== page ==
Speaking to the BBC, CEO Alasdair Murdoch said these closures could also lead to more than 1,600 job losses across its estate.
He warned that government schemes “do not do enough” to help hospitality businesses keep afloat amid the effects of the pandemic, adding “I don’t think you can ever get over the top of this problem”.
Murdoch made the statements to BBC’s Newscast following the chancellor’s summer statement yesterday (8 July).
In response to the new scheme, that will see the government subsidise 50% of restaurant bills for up to £10 per person in August, Murdoch said it was an “innovative approach” and expects Burger King to participate.
Nonetheless, he warned the chain could still be forced to close between 5% to 10% of sites in light of high costs, including rent payments, and loss of sales.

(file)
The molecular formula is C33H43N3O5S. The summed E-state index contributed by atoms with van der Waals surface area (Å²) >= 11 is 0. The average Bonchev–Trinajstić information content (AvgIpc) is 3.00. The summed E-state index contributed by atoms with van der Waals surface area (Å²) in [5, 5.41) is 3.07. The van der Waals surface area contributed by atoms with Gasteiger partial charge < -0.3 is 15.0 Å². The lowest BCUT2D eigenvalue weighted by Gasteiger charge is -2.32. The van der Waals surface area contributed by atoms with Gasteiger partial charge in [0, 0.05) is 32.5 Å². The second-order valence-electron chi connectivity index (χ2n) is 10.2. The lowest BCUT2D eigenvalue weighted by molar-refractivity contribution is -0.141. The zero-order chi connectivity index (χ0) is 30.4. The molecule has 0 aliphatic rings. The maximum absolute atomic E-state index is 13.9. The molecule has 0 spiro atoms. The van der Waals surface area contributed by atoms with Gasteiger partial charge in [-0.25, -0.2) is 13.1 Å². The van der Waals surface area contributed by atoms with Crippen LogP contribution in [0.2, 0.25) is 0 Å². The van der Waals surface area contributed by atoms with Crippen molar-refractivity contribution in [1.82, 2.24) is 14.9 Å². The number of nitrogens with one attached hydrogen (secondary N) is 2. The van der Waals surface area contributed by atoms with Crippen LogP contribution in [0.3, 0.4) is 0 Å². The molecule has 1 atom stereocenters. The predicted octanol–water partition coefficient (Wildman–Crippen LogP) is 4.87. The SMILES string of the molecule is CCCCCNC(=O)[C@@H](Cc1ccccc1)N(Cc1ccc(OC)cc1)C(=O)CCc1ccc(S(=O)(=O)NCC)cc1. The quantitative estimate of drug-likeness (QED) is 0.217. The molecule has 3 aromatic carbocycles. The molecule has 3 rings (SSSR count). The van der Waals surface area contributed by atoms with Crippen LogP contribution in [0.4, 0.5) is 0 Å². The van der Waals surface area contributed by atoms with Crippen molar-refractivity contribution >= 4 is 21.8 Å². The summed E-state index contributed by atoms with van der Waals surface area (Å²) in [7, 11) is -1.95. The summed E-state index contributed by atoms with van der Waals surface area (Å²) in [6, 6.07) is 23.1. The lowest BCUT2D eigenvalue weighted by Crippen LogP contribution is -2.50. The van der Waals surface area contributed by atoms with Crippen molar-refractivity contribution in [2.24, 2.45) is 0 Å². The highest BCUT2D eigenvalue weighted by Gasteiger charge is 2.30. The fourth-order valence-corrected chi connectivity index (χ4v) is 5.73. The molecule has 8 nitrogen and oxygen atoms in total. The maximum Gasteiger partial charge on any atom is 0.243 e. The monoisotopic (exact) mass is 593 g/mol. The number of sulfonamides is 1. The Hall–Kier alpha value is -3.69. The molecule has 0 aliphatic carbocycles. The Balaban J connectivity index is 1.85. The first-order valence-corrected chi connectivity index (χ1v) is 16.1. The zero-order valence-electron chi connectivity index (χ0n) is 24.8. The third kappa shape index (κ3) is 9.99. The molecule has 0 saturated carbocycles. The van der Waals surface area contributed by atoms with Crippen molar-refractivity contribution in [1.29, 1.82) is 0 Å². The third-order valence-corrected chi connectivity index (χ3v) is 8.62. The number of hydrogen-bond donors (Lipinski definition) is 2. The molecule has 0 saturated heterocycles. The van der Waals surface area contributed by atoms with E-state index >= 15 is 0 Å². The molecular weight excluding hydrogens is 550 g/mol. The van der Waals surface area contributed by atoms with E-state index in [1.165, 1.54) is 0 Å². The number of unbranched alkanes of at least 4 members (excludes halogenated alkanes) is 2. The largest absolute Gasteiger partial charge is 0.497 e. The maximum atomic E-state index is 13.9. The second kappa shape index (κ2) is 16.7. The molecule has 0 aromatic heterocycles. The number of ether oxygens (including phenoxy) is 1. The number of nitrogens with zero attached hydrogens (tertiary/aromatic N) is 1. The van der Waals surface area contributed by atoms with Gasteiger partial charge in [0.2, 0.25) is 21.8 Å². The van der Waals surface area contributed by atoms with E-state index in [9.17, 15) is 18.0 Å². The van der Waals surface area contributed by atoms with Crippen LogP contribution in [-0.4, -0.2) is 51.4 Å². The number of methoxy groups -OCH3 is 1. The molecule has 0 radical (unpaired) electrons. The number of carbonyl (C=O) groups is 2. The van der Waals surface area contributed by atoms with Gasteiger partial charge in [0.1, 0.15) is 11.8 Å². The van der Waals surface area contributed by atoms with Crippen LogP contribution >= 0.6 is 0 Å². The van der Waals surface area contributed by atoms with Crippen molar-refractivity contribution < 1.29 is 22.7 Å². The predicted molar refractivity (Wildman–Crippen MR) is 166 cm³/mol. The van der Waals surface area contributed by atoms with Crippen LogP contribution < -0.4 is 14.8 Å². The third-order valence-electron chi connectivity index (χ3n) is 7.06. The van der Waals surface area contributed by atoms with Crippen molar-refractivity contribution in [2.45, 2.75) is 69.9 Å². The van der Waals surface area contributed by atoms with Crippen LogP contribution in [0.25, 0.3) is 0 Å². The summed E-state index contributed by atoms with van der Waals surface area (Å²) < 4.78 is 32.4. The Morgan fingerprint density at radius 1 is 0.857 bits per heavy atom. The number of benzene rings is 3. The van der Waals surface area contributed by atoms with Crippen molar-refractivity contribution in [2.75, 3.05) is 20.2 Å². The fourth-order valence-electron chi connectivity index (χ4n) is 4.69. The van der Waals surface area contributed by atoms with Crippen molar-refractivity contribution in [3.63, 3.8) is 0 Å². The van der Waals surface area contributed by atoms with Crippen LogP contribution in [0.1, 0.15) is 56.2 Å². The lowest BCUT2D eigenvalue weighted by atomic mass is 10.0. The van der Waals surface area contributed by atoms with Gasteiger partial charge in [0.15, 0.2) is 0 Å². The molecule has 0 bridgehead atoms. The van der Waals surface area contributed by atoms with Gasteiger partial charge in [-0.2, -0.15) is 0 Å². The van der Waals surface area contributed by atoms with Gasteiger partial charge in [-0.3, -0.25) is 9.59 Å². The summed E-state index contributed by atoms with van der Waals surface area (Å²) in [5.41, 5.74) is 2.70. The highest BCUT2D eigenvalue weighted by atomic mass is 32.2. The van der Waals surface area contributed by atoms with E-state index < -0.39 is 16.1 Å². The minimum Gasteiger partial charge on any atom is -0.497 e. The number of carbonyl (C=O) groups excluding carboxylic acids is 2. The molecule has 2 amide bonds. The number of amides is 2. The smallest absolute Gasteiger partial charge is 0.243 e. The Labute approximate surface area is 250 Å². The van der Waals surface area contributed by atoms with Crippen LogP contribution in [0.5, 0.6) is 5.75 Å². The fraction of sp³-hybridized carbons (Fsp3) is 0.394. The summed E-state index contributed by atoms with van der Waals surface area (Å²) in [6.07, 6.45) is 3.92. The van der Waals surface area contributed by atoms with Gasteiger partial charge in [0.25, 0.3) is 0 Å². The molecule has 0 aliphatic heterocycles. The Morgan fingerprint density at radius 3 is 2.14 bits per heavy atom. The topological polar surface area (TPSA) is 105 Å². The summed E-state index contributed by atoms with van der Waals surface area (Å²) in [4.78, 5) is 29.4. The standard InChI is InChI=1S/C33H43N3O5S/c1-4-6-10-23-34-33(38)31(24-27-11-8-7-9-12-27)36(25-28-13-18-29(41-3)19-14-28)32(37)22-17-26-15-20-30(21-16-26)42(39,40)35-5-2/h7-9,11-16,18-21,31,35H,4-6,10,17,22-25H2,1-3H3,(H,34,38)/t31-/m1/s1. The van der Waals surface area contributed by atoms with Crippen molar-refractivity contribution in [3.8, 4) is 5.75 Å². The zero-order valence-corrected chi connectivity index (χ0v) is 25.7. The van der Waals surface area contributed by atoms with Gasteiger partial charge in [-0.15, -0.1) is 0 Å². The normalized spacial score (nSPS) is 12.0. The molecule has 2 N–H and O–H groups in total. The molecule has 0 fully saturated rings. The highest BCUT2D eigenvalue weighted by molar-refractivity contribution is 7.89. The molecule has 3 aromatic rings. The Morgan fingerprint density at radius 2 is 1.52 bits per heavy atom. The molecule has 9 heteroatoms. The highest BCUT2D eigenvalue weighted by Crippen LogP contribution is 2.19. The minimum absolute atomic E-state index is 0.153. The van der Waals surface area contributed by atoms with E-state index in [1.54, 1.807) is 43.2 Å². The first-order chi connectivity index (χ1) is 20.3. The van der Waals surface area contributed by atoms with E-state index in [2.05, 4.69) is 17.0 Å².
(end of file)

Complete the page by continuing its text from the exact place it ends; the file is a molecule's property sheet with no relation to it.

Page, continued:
Murdoch said: “If we can possibly avoid it, we will. We don’t want to lose any. We try very hard not to, but one’s got to assume somewhere between 5% and 10% of the restaurants might not be able to survive.
“It’s not just us – I think this applies to everyone out there in our industry. Some of these high streets, they’re not coming back.”